Both TransUnion and Equifax use a credit scoring system which gives you a number between 300 and 900. How both report these numbers differs slightly, however the higher your score the more likely you will be to qualify for credit at a good rate.
|300-560 = Poor||300-599 = Very Poor|
|560-659 = Fair||600-699 = Poor|
|660-724 = Good||700-749 = Fair|
|729-759 = Very Good||750-800 = Good|
|760-900 = Excellent||801-900 = Very Good|
It is not, however, necessary to chase the highest score. Perhaps all you want is an unsecured credit card for daily use (which you will now pay off every month). If this is the case, you will need to achieve a score above 560 (600 for TransUnion). Achieving this objective can happen very quickly, without needing to work hard to build a better credit score.
If, however, you plan to purchase a car or apply for a mortgage then you will need to build a better credit score. This will take time but can be achieved through the strategies we discuss in the next section.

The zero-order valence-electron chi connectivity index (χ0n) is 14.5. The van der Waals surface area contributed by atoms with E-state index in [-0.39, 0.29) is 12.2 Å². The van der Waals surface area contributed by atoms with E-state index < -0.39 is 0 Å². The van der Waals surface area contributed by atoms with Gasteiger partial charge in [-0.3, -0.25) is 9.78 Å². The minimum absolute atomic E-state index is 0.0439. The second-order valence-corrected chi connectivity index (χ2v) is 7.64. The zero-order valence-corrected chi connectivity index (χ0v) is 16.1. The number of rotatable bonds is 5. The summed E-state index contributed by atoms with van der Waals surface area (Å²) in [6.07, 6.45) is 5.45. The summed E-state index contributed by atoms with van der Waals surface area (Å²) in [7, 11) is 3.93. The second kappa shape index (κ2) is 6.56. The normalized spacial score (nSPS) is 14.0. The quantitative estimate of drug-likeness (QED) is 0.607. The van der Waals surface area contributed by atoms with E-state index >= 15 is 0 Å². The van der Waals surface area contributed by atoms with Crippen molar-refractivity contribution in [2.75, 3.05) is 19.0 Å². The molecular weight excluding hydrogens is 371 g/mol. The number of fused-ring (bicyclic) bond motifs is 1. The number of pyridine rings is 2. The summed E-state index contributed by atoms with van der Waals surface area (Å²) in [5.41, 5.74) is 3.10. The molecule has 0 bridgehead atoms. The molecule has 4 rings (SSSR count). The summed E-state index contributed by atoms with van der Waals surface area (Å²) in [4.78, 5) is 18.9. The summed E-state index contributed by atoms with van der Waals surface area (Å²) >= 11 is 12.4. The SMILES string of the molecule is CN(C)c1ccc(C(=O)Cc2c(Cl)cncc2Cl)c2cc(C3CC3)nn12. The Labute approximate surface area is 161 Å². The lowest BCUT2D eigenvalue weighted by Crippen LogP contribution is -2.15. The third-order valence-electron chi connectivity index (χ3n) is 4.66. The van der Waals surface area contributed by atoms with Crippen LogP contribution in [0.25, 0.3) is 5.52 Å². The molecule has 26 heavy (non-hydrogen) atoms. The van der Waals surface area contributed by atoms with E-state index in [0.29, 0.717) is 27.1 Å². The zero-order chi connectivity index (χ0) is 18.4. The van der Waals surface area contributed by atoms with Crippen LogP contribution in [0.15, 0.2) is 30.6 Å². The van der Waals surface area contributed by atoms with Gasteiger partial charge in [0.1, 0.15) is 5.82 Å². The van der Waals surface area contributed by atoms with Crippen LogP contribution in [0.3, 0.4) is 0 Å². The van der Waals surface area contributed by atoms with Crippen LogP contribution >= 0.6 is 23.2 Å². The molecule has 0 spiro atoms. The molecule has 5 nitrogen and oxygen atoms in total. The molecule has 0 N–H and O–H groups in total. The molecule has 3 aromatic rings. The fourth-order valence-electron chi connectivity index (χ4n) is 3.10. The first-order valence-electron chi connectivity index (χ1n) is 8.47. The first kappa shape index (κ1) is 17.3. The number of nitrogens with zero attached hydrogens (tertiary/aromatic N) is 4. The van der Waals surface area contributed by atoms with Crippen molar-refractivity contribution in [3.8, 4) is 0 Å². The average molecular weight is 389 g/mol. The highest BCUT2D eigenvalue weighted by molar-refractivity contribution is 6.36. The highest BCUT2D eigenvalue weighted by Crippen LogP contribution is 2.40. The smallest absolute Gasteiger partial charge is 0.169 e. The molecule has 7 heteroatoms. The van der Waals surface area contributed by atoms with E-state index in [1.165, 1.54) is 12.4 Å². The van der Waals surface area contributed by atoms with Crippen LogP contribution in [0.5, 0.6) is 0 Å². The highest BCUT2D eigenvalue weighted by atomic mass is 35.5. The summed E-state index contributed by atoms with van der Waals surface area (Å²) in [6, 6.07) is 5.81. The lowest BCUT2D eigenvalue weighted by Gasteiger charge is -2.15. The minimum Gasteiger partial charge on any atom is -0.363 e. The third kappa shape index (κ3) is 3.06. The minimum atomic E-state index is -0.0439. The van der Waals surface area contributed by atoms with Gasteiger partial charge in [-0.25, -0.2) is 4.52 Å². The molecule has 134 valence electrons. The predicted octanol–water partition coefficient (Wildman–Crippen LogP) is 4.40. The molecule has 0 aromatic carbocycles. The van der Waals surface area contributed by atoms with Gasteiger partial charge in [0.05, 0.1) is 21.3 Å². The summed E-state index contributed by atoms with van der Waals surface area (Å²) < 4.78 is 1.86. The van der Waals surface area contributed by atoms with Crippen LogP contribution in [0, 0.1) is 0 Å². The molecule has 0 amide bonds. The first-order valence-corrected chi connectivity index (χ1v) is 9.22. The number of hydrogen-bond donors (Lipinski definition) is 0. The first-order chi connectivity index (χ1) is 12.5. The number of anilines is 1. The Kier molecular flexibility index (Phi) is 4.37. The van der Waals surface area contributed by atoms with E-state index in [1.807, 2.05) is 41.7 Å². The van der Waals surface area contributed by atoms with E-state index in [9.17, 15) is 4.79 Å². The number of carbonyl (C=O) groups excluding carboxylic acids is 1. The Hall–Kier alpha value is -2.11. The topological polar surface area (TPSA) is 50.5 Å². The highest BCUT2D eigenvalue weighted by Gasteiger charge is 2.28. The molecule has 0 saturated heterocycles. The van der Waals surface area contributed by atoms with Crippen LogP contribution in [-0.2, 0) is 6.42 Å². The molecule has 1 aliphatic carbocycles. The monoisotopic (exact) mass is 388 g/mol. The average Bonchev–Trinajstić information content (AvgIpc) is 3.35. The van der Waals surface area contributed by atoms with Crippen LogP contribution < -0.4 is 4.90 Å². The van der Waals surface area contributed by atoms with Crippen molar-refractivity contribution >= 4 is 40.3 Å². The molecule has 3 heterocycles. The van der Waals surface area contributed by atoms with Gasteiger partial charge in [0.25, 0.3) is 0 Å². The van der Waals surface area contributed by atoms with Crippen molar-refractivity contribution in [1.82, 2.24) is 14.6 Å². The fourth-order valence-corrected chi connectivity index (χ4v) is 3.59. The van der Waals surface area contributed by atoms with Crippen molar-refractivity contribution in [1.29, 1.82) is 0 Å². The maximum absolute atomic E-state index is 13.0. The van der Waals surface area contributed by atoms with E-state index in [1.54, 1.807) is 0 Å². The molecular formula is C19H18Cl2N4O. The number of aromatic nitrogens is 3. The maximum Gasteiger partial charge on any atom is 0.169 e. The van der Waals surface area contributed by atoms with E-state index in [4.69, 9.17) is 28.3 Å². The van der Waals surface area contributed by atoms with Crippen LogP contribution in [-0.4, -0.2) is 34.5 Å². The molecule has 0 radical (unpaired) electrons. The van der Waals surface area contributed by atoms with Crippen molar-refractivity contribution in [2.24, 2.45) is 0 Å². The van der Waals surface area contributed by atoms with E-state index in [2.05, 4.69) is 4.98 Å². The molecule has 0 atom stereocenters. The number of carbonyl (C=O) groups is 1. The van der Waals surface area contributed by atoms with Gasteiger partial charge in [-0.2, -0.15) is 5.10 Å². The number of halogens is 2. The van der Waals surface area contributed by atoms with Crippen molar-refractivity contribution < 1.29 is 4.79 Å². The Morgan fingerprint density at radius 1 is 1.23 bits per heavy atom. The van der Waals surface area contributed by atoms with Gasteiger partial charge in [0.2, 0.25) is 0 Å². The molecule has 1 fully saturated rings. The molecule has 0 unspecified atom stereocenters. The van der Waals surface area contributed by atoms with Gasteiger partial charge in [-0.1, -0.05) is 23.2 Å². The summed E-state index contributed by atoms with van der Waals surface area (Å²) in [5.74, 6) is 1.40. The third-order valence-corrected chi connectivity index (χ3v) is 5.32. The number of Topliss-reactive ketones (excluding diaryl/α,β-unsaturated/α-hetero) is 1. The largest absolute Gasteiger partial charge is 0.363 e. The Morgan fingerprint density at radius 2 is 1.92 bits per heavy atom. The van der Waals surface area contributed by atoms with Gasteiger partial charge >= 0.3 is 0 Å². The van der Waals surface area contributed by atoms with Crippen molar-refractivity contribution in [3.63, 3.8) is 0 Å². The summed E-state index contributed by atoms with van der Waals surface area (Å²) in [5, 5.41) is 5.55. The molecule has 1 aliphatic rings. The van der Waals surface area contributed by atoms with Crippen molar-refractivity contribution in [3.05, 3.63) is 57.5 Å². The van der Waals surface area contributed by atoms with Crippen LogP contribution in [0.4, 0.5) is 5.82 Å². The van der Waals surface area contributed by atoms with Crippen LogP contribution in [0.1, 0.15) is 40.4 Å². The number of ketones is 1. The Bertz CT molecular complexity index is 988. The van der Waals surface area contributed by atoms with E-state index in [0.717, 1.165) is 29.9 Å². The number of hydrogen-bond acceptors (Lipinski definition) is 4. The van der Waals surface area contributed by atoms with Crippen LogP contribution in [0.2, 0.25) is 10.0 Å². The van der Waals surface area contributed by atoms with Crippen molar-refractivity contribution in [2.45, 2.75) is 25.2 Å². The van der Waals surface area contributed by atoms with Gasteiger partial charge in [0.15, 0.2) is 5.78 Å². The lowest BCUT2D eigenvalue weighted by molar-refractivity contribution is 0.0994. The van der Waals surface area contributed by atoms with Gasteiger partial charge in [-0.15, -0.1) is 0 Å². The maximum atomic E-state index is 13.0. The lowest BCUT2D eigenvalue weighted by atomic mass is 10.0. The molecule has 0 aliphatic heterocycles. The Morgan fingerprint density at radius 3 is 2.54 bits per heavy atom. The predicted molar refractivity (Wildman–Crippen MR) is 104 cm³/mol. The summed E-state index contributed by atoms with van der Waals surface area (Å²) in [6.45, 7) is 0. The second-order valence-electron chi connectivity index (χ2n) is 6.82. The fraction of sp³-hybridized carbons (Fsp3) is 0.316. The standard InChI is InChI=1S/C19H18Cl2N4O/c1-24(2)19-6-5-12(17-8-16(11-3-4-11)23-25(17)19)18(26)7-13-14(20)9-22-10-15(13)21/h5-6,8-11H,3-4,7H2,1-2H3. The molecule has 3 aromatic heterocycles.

Other things to know about your credit score:
- It is up to each lender to decide on the lowest score you can have and still borrow money from them.
- Lenders may also use your score to set your interest rate and credit limit.
- Since 2008 the federal government requires you have a minimum credit score of 600 to qualify for mortgage insurance.
- In Ontario, and some other provinces, insurers may use credit scores underwriting your home insurance, which may affect your premium, but it’s illegal to use credit scores for underwriting auto insurance.
While they are very important, credit scores are usually not the only thing a lender will look at. Often, they will also consider other factors, such as your income, job or any assets you own when underwriting your credit application.